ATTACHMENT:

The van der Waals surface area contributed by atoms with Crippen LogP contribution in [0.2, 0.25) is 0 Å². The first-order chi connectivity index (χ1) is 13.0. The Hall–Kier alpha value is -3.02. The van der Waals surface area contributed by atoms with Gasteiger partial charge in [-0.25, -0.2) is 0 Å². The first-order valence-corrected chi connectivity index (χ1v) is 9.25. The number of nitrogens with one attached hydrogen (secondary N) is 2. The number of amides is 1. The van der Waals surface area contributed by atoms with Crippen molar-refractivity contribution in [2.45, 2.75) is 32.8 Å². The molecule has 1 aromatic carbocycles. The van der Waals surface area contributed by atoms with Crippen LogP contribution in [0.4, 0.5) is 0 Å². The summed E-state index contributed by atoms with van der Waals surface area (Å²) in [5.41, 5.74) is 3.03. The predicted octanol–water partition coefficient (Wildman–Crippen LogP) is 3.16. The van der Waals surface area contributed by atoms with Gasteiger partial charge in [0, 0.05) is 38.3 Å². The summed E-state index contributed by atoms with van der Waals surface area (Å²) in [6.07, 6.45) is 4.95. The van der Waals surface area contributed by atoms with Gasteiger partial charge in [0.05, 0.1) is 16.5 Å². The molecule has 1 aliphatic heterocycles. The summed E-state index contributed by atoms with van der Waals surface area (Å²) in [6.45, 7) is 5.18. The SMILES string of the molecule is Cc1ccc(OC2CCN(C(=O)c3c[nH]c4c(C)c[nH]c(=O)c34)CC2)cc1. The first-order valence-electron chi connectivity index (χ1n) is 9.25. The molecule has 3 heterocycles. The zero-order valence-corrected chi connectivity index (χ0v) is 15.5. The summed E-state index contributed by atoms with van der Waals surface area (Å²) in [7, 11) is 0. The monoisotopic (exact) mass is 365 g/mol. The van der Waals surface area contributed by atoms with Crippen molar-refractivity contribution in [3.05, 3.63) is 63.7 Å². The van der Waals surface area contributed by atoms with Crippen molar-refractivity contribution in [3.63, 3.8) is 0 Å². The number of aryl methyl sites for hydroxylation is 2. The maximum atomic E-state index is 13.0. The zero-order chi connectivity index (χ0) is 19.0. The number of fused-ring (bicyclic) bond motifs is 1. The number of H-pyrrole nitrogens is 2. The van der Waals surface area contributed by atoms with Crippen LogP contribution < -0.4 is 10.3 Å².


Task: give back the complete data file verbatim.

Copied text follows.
The van der Waals surface area contributed by atoms with Crippen LogP contribution in [0.2, 0.25) is 0 Å². The first-order chi connectivity index (χ1) is 13.0. The Hall–Kier alpha value is -3.02. The van der Waals surface area contributed by atoms with Gasteiger partial charge in [-0.25, -0.2) is 0 Å². The first-order valence-corrected chi connectivity index (χ1v) is 9.25. The number of nitrogens with one attached hydrogen (secondary N) is 2. The number of amides is 1. The van der Waals surface area contributed by atoms with Crippen molar-refractivity contribution in [2.45, 2.75) is 32.8 Å². The molecule has 1 aromatic carbocycles. The van der Waals surface area contributed by atoms with Crippen LogP contribution in [0.4, 0.5) is 0 Å². The summed E-state index contributed by atoms with van der Waals surface area (Å²) in [5.41, 5.74) is 3.03. The predicted octanol–water partition coefficient (Wildman–Crippen LogP) is 3.16. The van der Waals surface area contributed by atoms with Gasteiger partial charge in [0, 0.05) is 38.3 Å². The summed E-state index contributed by atoms with van der Waals surface area (Å²) in [6.07, 6.45) is 4.95. The van der Waals surface area contributed by atoms with Gasteiger partial charge in [0.05, 0.1) is 16.5 Å². The molecule has 1 aliphatic heterocycles. The summed E-state index contributed by atoms with van der Waals surface area (Å²) in [6.45, 7) is 5.18. The SMILES string of the molecule is Cc1ccc(OC2CCN(C(=O)c3c[nH]c4c(C)c[nH]c(=O)c34)CC2)cc1. The first-order valence-electron chi connectivity index (χ1n) is 9.25. The molecule has 3 heterocycles. The zero-order valence-corrected chi connectivity index (χ0v) is 15.5. The summed E-state index contributed by atoms with van der Waals surface area (Å²) in [7, 11) is 0. The monoisotopic (exact) mass is 365 g/mol. The van der Waals surface area contributed by atoms with Crippen molar-refractivity contribution in [3.05, 3.63) is 63.7 Å². The van der Waals surface area contributed by atoms with Crippen molar-refractivity contribution in [3.63, 3.8) is 0 Å². The number of aryl methyl sites for hydroxylation is 2. The maximum atomic E-state index is 13.0. The zero-order chi connectivity index (χ0) is 19.0. The number of fused-ring (bicyclic) bond motifs is 1. The number of H-pyrrole nitrogens is 2. The van der Waals surface area contributed by atoms with Crippen LogP contribution < -0.4 is 10.3 Å².